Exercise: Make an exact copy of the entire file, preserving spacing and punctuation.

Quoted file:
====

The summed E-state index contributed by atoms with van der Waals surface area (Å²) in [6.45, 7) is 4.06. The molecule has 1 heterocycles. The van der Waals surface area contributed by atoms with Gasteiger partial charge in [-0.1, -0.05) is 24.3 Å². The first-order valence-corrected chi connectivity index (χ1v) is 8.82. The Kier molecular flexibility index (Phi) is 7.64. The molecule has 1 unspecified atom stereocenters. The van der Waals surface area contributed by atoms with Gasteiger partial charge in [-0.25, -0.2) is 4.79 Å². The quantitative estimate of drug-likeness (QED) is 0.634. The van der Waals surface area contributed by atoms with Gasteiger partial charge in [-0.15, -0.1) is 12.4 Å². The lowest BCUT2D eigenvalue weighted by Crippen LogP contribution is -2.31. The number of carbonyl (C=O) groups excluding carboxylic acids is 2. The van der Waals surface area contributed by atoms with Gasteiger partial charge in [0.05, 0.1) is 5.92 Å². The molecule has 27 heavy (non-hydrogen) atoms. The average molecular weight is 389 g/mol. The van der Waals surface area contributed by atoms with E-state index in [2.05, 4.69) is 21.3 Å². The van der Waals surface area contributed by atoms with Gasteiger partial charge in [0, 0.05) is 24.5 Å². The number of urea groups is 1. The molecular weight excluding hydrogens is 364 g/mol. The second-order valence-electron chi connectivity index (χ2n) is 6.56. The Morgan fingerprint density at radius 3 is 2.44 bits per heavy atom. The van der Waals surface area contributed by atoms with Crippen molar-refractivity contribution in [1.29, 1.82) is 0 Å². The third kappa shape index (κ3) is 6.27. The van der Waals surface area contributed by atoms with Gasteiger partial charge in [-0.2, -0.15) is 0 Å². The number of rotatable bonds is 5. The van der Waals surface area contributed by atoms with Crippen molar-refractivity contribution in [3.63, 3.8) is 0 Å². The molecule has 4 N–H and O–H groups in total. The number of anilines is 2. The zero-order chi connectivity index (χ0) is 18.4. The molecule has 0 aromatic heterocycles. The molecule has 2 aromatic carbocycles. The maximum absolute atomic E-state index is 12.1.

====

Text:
The summed E-state index contributed by atoms with van der Waals surface area (Å²) in [6.45, 7) is 4.06. The molecule has 1 heterocycles. The van der Waals surface area contributed by atoms with Gasteiger partial charge in [-0.1, -0.05) is 24.3 Å². The first-order valence-corrected chi connectivity index (χ1v) is 8.82. The Kier molecular flexibility index (Phi) is 7.64. The molecule has 1 unspecified atom stereocenters. The van der Waals surface area contributed by atoms with Gasteiger partial charge in [-0.25, -0.2) is 4.79 Å². The quantitative estimate of drug-likeness (QED) is 0.634. The van der Waals surface area contributed by atoms with Gasteiger partial charge in [-0.15, -0.1) is 12.4 Å². The lowest BCUT2D eigenvalue weighted by Crippen LogP contribution is -2.31. The number of carbonyl (C=O) groups excluding carboxylic acids is 2. The van der Waals surface area contributed by atoms with Gasteiger partial charge in [0.05, 0.1) is 5.92 Å². The molecule has 27 heavy (non-hydrogen) atoms. The average molecular weight is 389 g/mol. The van der Waals surface area contributed by atoms with E-state index in [2.05, 4.69) is 21.3 Å². The van der Waals surface area contributed by atoms with Gasteiger partial charge in [0, 0.05) is 24.5 Å². The number of urea groups is 1. The molecular weight excluding hydrogens is 364 g/mol. The second-order valence-electron chi connectivity index (χ2n) is 6.56. The Morgan fingerprint density at radius 3 is 2.44 bits per heavy atom. The van der Waals surface area contributed by atoms with Crippen molar-refractivity contribution in [1.29, 1.82) is 0 Å². The third kappa shape index (κ3) is 6.27. The van der Waals surface area contributed by atoms with Gasteiger partial charge in [-0.2, -0.15) is 0 Å². The number of rotatable bonds is 5. The van der Waals surface area contributed by atoms with Crippen molar-refractivity contribution in [3.63, 3.8) is 0 Å². The molecule has 4 N–H and O–H groups in total. The number of anilines is 2. The zero-order chi connectivity index (χ0) is 18.4. The molecule has 0 aromatic heterocycles. The molecule has 2 aromatic carbocycles. The maximum absolute atomic E-state index is 12.1.